Close this search box.

AI tech for e-scooters detects intoxication by scanning eyes

Share this article

A new artificial intelligence (AI) technology that detects alcohol and drug intoxication by scanning people’s eyes is being deployed in a fleet of e-scooters.

Swedish startup Sightic Analytics has announced a partnership with Ryde to integrate the technology into the micromobility firm’s e-scooters. 

Sightic’s AI-based software detects intoxication through a proprietary algorithm based on advanced image analysis. The idea is to check a person’s capacity to ride an e-scooter in a fast and non-intrusive manner to prevent e-scooter-related accidents. 

Sightic’s software will be seamlessly integrated into Ryde’s app, where the e-scooter rider will go through a quick process scanning their eyes, with Sightic’s algorithm then providing an immediate response. If negative, (which means the rider is not under the influence of alcohol) the e-scooter will be unlocked.

“The current tests are typically a reaction test, which is not very accurate nor science-based,” Tobias Balchen, CEO of Ryde Technology, told Zag Daily. 

“For us, bringing this technology backed up by credible science is a unique way to tackle intoxicated driving with high accuracy. The software is reading a number of bioindicators in the eye which react to intoxication. Based on the research they are able to interpret these indicators to judge intoxication.”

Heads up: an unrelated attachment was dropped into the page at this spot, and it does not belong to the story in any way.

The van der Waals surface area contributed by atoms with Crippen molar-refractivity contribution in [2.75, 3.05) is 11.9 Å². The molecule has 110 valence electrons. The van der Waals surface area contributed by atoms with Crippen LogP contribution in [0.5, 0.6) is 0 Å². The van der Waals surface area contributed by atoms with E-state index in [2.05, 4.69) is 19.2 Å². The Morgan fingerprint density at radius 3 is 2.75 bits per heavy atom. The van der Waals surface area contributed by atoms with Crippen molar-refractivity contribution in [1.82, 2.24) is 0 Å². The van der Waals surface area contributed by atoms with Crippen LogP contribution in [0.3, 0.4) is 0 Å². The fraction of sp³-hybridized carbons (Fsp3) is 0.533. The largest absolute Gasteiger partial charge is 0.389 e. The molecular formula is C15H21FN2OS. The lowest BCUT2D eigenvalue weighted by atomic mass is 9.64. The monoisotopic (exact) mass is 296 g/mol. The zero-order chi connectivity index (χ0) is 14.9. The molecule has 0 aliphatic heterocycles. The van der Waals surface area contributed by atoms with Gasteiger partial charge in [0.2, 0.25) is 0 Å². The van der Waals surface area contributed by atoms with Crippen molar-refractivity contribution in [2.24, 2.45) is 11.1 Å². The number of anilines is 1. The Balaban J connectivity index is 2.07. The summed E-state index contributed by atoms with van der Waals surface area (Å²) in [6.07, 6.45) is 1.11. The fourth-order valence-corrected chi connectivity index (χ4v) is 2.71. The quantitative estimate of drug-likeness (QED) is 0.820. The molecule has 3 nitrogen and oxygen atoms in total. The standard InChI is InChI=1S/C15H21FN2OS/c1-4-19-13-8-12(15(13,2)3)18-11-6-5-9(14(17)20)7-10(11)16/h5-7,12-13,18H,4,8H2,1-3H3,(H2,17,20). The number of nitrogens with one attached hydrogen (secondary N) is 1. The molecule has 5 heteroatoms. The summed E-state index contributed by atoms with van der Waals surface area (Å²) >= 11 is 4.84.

Another reason for the partnership is because “in both Sweden and Norway, intoxication has sadly been an issue for road safety,” said Balchen. 

Jenny Johansson, one of the Co-Founders of Sightic Analytics, believes their solution will dramatically reduce the risk of driver-related collisions, injuries, and fatalities as a result of drunk driving. “The partnership with Ryde Technology represents a significant milestone for how we adapt Sightic’s software for the e-scooter sector and its requirements,” she said.

Matters to guarantee the users’ privacy have been discussed in detail with Sightic. “Everything is done locally on the phone, nothing is saved to ensure compliance, and we do not store any biometrical data. The only thing that is sent is how the receptors are interpreted to decide whether the electric scooters should be opened,” added Balchen.

Share this article

Photography by